Bobby Hamilton was a no-nonsense racer and a down-to-earth, good guy. Hamilton, diagnosed with cancer in his neck last February, died Sunday at 49.
A winner in all three of NASCAR's major divisions, Hamilton found his greatest success in the Craftsman Truck Series, where he won the championship in 2004.
That series seemed tailor-made for Hamilton, who was able to be a hand-on owner and driver of his race team, because Hamilton was a hands-on guy in the best sense of the word.
He was a man who worked hard for every dollar he earned, a man who treated everyone he met with honesty and respect, a man who battled cancer every bit as fiercely as he battled competitors on the racetrack. Of his four Winston Cup wins, I was in the grandstands for the first - at Phoenix in 1996 where he gave Richard Petty his first victory as a car owner - and his last, at Talladega in the spring of 2001, where drivers tiptoed through the first restrictor-plate race since Dale Earnhardt's death.
But my favorite memory of Hamilton involves a race he didn't win - the 2004 Craftsman Truck race at Gateway International Raceway in Madison, Ill., the one which required four restarts to decide.
Hamilton, who trying to make a pass for the lead, was involved in the wreck with Shane Hmiel on the second restart, a crash that ended with Hamilton driving Hmiel off into the grass.
Hamilton calmly explained his throttle had hung.
How sad for his family to lose a beloved husband, father and grandfather. How sad for us all to lose such a fine driver, team owner and human being.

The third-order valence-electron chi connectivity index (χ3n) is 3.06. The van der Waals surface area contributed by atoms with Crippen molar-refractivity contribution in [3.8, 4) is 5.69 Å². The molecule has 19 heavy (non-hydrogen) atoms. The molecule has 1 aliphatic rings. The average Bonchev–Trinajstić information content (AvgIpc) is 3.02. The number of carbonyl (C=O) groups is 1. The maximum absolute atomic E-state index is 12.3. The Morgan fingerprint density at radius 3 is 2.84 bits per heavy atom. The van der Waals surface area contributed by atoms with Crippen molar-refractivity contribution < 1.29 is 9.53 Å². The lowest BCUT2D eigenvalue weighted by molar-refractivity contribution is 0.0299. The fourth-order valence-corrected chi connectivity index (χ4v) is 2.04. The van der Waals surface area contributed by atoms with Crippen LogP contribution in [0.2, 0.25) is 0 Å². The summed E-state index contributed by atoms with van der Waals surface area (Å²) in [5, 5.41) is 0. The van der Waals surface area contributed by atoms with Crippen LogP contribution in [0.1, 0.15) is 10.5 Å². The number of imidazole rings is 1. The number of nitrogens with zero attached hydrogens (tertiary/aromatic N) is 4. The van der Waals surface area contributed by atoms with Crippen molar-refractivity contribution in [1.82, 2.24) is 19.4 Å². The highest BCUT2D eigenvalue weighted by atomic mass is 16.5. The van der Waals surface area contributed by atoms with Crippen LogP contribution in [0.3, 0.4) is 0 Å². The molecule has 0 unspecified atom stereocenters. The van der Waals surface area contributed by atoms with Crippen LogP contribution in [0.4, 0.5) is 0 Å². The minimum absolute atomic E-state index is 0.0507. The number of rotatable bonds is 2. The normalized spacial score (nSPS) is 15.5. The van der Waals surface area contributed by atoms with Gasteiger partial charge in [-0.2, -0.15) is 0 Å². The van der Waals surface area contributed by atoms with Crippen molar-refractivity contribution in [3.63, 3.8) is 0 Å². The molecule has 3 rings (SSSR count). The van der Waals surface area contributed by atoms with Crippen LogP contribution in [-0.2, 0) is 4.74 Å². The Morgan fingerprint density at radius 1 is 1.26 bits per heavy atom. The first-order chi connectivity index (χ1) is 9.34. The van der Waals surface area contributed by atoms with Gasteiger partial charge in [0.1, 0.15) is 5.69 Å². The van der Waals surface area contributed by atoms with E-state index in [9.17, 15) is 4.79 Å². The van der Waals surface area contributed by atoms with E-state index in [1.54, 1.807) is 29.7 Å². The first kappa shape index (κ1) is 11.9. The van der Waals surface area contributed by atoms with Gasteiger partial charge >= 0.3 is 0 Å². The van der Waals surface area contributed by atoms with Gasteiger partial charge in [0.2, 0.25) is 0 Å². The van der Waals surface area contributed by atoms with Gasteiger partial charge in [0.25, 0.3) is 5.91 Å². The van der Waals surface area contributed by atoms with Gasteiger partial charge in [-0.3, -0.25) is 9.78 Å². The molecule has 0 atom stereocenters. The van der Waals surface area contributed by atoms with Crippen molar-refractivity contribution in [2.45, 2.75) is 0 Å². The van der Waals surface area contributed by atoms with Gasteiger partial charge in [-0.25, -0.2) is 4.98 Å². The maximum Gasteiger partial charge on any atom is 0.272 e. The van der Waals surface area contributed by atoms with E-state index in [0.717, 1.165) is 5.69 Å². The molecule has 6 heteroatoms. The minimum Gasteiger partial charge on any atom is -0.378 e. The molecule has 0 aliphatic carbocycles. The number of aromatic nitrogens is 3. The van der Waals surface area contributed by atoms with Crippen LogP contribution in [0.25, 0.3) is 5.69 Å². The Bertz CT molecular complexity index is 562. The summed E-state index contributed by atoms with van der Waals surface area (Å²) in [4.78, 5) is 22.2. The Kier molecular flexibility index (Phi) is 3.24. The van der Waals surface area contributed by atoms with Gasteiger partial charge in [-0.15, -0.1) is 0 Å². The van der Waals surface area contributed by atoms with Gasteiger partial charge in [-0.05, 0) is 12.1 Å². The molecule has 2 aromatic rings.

On Monday, Dale Earnhardt Jr. finally commented on some recent remarks his stepmother and car owner, Teresa Earnhardt, made regarding his commitment to his career.
"Right now, the ball's in his court to decide on whether he wants to be a NASCAR driver or whether he wants to be a public personality," Teresa Earnhardt said last month.
At a news conference during Daytona testing, Earnhardt Jr. said he held off on responding to the remarks but that he "just didn't really appreciate it."
Earnhardt Jr.'s contract with Dale Earnhardt, Inc., the company founded by his father, is up at the end of this season. Earnhardt Jr.'s sister, Kelly, is handling his end of the negotiations.
"You know I like driving the red Bud car with the number 8 on it ... basically I don't really know what to tell you other than that. We're working to get through the contract and finish up a new deal."
Earnhardt Jr. also gave a pretty big glimpse into his relationship with his stepmother, with whom he came to live when he was 6 years old.
"Mine and Teresa's relationship has always been very black and white, very strict and in your face," he said. "It's always been the same, the way I felt about her then is the way I feel about her now."
Earnhardt Jr. said the two have not spoken since Teresa Earnhardt made her comments.
"I figured if anything needed to be said, she'd call me up and say it," he said. "But you know, my and her relationship is definitely a factor into my decision to drive there."
It's definitely not surprising to see Dale Earnhardt Jr.'s name at the top of the time sheet after the first drafting practice Tuesday afternoon at Daytona International Speedway.
He ran a fast lap of 186.606 mph. Casey Mears and Tony Raines were second and third.
Raines was the fastest on Monday morning in a non-drafting session with a 183.974 fast lap. Jamie McMurray led the Tuesday morning session in 184.090.
Teams in the first round of testing had an additional two sessions Wednesday plus an extra session Thursday morning because Monday afternoon's session was rained out.
The International Race of Champions four-race season is being delayed because the series is without a title sponsor. That means that the traditional season-opener at Daytona will not take place this year.